Three More by EDWARD D. HOCH
by Mike Tooney:

    For Part Two of this series, go here.


7. “The Day the Dogs Died.” First appearance: Royal Whodunnits: Tales of Right Royal Murder and Mystery, edited by Mike Ashley, Carroll & Graf, trade paperback, February 1999.

    Bonaparte shook his head. “He died in the officers’ mess. If he was poisoned, the killer could be someone assigned to this very building, someone I see and trust every day. If an investigation needs to be conducted it must be done by an outsider.”
    “I understand, but I am no investigator, only a ship’s doctor. And an enemy besides!”
    Napoleon smiled slightly. “Because you are an enemy, you are the only one I can trust.”

COMMENTS:   Lt. Garrison, ship’s surgeon on one of Admiral Nelson’s men-of-war, has been captured by the French and is languishing in a Cairo prison cell when he is summoned by General Bonaparte himself. One of Napoleon’s senior commanders has died under decidedly suspicious circumstances, and Bonaparte wants to know why.

    Garrison, accompanied by a man who would gladly kill him if he makes a wrong move, turns detective and exposes not merely a murderer but also a drug smuggling ring.

    A brown stain, hundreds of dead dogs, and streets too narrow for carriages all figure in his solution.

NOTES:   This was Hoch’s contribution to an anthology of stories with the common theme of imperial skulduggery. Among the other contributors were Martin Edwards and Mary Reed & Eric Mayer.


8. “Murder at the Bouchercon.” Ellery Queen’s Mystery Magazine, November 1983. Reprinted in Chapter and Hearse, edited by Marcia Muller & Bill Pronzini. William Morrow and Co., hardcover, 1985.

    He knocked at her door and there was no answer. On an impulse, he tried the doorknob and it opened. A small piece of tape had been placed over the latch bolt to keep it from locking when the door was closed.
    She was slumped over the writing desk near her bed. An ugly-looking hunting knife protruded from the center of her back.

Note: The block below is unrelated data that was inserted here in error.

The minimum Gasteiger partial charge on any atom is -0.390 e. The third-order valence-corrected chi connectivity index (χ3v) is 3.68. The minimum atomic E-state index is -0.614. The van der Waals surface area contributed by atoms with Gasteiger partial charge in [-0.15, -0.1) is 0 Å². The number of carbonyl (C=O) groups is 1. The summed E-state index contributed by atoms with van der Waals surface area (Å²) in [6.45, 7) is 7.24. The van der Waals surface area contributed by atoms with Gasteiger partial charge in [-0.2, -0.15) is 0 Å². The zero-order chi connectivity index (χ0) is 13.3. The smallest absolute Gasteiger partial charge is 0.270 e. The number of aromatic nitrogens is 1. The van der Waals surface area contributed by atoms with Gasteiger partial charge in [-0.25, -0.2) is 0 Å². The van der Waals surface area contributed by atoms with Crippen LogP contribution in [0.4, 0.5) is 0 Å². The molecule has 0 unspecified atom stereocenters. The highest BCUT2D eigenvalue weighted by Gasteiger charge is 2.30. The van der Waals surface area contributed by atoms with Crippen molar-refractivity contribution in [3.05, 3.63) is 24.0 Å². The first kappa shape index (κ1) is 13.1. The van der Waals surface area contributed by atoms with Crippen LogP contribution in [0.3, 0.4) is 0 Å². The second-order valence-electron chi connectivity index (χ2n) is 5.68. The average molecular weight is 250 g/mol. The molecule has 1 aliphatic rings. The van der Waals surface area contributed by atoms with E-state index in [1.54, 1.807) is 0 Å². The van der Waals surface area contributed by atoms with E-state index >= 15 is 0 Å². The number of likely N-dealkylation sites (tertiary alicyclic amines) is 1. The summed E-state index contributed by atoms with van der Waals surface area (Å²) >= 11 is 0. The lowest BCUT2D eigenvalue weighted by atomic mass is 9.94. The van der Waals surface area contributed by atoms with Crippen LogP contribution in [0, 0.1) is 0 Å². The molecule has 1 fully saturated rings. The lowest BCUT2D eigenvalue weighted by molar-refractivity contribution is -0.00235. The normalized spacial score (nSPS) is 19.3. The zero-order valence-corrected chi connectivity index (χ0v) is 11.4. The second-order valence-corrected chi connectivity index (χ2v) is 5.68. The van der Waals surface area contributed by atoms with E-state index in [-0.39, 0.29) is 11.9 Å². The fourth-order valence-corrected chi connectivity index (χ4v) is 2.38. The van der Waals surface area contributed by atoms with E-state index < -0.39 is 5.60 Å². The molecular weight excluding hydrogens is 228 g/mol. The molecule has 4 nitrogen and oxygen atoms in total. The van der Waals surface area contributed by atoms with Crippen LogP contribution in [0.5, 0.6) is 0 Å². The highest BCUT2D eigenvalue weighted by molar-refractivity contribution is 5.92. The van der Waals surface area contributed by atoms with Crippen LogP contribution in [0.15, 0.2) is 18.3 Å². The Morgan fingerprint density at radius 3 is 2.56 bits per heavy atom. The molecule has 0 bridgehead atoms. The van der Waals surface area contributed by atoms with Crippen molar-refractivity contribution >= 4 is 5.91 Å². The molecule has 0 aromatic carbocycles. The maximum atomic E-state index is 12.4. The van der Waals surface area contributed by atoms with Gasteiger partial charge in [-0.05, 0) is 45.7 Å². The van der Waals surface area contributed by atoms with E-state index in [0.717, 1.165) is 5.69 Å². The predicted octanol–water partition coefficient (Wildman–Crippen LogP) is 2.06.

COMMENTS:   Mystery writer and amateur detective Barney Hamet is attending Bouchercon XIV in New York City to keep up acquaintances with his friends in the crime fiction publishing field when murder most foul is committed right in the middle of the convention.

    The crime, as Barney soon learns, has something to do with Conrad Kazer, a reclusive mystery writer as elusive as Howard Hughes in his heyday — or, to be more precise, it has to do with the lucrative rights to Kazer’s works. To associate the murder with Kazer seems unavoidable because the victim leaves a dying clue: “Kazer con”.

    Barney doesn’t know it at the time, but before he can leave Bouchercon he’ll come face-to-face with the murderer, an insane person with a sharp knife ….

NOTES:   Barney Hamet also stars in one of Hoch’s few novels, The Shattered Raven (1969). Among the potential murder suspects at the convention are Otto Penzler, Chris Steinbrunner, Donald Westlake, Mary Higgins Clark, and Phyllis White.


9. “The Great American Novel.” Ellery Queen’s Mystery Magazine, April 1975, as by R. L. Stevens. Reprinted in Chapter and Hearse.

    I stepped around the back of the staircase and heard a movement in the dark. Then there was a flash of pain as something struck me across the head and I went down hard.

COMMENTS:   Pete Traven works for a large New York publisher as a first reader of slush pile manuscripts. Like all editors, he harbors hopes of one day discovering that one-in-a-million submission that has Pulitzer Prize written all over it; and then it actually happens! It seems too good to be true, however, and as you can probably guess, it is.

    Pete, moreover, never could have anticipated what complications would result from it: theft, impersonation, criminal conspiracy, assault and battery, and the threat of murder.

    Sometimes, it would seem, book publishing can really be a cutthroat business!

NOTES:   Pete is our viewpoint character, but “Stevens” (Hoch) throws in an interesting twist by having what seems to be a minor character solve the crime, so that we get not only a least likely suspect but also a least likely detective.